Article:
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(1887) [MARC] Author: Viktor Rydberg Translator: Alfred Corning Clark With: Hans Anton Westesson Lindehn
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Full resolution (JPEG) - On this page / på denna sida - The Roman Emperors in Marble - 5. Nero

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influence upon his whole life. Face to face, had Rome
poured out to the boy the intoxicating draught of popu-
lar admiration: as. youth and man, with the diadem
around his brow, again and again he longed to bear that
cup to his lips.
Nero—as he was entitled when shortly after he was
adopted by the emperor as son and joint heir to the
throne—was now the people’s favorite, and seemed wor-
thy to be so. All who came near him were charmed
by his handsome person, and merry, kindly disposition,
of a softness almost feminine. The teachers praised his
generous mental gifts, and the diligence with which he
cultivated them. Most eagerly he took hold of the
branches of study which appealed to the imagination.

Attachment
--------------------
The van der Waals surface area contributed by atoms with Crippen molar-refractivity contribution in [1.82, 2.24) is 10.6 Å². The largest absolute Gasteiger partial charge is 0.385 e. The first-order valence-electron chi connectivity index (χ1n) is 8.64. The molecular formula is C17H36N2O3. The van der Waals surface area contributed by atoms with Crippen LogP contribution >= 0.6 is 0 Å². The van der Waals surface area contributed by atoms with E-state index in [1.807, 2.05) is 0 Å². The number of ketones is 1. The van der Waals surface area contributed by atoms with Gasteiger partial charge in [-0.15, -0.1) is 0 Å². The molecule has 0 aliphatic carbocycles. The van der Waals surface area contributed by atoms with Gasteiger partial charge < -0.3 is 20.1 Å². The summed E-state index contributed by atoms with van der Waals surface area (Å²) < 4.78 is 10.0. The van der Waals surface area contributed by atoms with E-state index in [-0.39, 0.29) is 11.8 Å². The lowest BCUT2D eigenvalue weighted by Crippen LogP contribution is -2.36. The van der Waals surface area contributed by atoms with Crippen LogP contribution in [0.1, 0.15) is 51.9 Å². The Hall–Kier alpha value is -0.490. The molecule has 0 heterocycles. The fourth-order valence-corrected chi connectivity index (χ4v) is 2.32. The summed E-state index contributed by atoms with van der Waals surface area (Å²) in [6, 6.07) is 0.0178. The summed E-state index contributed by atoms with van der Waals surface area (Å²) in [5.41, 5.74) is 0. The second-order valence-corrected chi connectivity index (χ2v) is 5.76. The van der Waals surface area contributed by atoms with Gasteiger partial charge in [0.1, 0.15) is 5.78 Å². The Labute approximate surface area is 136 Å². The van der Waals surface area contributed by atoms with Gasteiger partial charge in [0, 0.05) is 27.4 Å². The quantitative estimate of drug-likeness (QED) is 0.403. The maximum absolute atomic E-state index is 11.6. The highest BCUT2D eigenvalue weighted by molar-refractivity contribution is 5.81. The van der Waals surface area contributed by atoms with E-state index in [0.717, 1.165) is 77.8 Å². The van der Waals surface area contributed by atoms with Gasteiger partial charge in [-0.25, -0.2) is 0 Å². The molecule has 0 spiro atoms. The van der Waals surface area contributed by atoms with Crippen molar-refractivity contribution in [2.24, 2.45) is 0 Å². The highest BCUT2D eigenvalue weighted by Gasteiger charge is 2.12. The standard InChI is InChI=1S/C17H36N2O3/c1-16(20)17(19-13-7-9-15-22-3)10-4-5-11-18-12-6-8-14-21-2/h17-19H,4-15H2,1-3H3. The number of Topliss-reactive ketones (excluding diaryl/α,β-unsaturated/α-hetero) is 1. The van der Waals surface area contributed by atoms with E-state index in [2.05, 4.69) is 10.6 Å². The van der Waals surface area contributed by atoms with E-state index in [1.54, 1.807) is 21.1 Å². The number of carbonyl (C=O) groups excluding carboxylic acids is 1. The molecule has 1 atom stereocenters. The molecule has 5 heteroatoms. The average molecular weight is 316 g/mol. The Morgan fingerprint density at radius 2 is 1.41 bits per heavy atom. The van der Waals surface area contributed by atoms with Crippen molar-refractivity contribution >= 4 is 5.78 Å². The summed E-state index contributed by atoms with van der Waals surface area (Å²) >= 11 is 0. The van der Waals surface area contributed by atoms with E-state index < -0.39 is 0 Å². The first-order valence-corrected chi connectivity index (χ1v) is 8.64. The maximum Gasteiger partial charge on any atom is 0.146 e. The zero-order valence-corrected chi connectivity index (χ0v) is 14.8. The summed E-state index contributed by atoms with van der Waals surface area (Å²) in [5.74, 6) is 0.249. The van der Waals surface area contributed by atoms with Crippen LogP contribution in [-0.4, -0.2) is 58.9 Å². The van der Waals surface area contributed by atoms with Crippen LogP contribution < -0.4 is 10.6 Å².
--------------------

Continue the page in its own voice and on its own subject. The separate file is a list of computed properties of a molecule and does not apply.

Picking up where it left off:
Unoccupied, he was never seen ; his leisure hours away
from books and exercise, he passed in painting, modelling,
engraving and practice in the art of poetry.
The men who had his education in hand, Seneca the
writer and Afranius Burrus the commander, no doubt re-
marked, nevertheless, that these brilliant abilities were
coupled with serious defects. The seeds of eloquence
with which Seneca, turner of maxims, sought to implant
a love of truth in the boy, were of no effect. If he had
been guilty of any misdemeanor he tried to save himself
by a clever untruth; and if this did not succeed, he si-
lenced reproofs with kisses, and with pledges of amend-
ment that were probably never redeemed. The aged
Burrus, gruff with the boy, and short towards the empe-
ror, won his respect but not his confidence. Seneca, on
the contrary, whose nature united a kind of sensibility
with a refined and dignified exterior, agreed better with
his nature, and had, as Nero’s guide in elocution, chance
enough to place before his eyes that Stoic ideal which

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